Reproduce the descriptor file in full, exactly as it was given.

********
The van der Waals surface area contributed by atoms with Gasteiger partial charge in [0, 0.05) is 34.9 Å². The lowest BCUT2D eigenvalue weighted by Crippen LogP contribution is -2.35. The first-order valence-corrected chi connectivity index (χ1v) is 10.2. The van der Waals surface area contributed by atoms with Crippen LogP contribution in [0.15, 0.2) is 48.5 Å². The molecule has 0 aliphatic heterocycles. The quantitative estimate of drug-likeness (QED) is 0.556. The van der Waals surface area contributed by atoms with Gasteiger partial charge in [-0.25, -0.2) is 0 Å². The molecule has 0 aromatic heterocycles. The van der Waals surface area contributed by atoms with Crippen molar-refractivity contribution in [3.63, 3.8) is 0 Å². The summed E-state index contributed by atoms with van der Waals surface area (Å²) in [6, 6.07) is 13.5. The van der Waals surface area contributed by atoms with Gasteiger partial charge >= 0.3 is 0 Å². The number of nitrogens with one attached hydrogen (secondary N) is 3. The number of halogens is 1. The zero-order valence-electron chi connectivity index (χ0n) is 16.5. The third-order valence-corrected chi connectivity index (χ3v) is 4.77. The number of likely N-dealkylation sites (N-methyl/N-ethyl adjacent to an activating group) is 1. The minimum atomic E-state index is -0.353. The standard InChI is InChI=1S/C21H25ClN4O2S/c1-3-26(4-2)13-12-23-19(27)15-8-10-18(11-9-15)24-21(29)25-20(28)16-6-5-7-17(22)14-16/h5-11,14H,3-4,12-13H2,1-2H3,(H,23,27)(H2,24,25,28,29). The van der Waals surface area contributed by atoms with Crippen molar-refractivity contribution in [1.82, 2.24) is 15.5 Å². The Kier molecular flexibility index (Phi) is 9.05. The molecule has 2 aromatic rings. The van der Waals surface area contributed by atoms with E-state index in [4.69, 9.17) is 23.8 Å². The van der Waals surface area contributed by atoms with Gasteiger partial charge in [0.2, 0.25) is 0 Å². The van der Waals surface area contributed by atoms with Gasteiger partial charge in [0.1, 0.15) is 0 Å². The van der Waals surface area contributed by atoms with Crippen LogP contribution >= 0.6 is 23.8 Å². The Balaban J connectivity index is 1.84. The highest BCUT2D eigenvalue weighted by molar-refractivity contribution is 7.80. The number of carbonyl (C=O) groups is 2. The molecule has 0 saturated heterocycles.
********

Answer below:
The van der Waals surface area contributed by atoms with Gasteiger partial charge in [0, 0.05) is 34.9 Å². The lowest BCUT2D eigenvalue weighted by Crippen LogP contribution is -2.35. The first-order valence-corrected chi connectivity index (χ1v) is 10.2. The van der Waals surface area contributed by atoms with Crippen LogP contribution in [0.15, 0.2) is 48.5 Å². The molecule has 0 aliphatic heterocycles. The quantitative estimate of drug-likeness (QED) is 0.556. The van der Waals surface area contributed by atoms with Gasteiger partial charge in [-0.25, -0.2) is 0 Å². The molecule has 0 aromatic heterocycles. The van der Waals surface area contributed by atoms with Crippen molar-refractivity contribution in [3.63, 3.8) is 0 Å². The summed E-state index contributed by atoms with van der Waals surface area (Å²) in [6, 6.07) is 13.5. The van der Waals surface area contributed by atoms with Gasteiger partial charge >= 0.3 is 0 Å². The number of nitrogens with one attached hydrogen (secondary N) is 3. The number of halogens is 1. The zero-order valence-electron chi connectivity index (χ0n) is 16.5. The third-order valence-corrected chi connectivity index (χ3v) is 4.77. The number of likely N-dealkylation sites (N-methyl/N-ethyl adjacent to an activating group) is 1. The minimum atomic E-state index is -0.353. The standard InChI is InChI=1S/C21H25ClN4O2S/c1-3-26(4-2)13-12-23-19(27)15-8-10-18(11-9-15)24-21(29)25-20(28)16-6-5-7-17(22)14-16/h5-11,14H,3-4,12-13H2,1-2H3,(H,23,27)(H2,24,25,28,29). The van der Waals surface area contributed by atoms with Crippen molar-refractivity contribution in [1.82, 2.24) is 15.5 Å². The Kier molecular flexibility index (Phi) is 9.05. The molecule has 2 aromatic rings. The van der Waals surface area contributed by atoms with E-state index in [4.69, 9.17) is 23.8 Å². The van der Waals surface area contributed by atoms with Gasteiger partial charge in [0.2, 0.25) is 0 Å². The van der Waals surface area contributed by atoms with Gasteiger partial charge in [0.1, 0.15) is 0 Å². The van der Waals surface area contributed by atoms with Crippen LogP contribution >= 0.6 is 23.8 Å². The Balaban J connectivity index is 1.84. The highest BCUT2D eigenvalue weighted by molar-refractivity contribution is 7.80. The number of carbonyl (C=O) groups is 2. The molecule has 0 saturated heterocycles.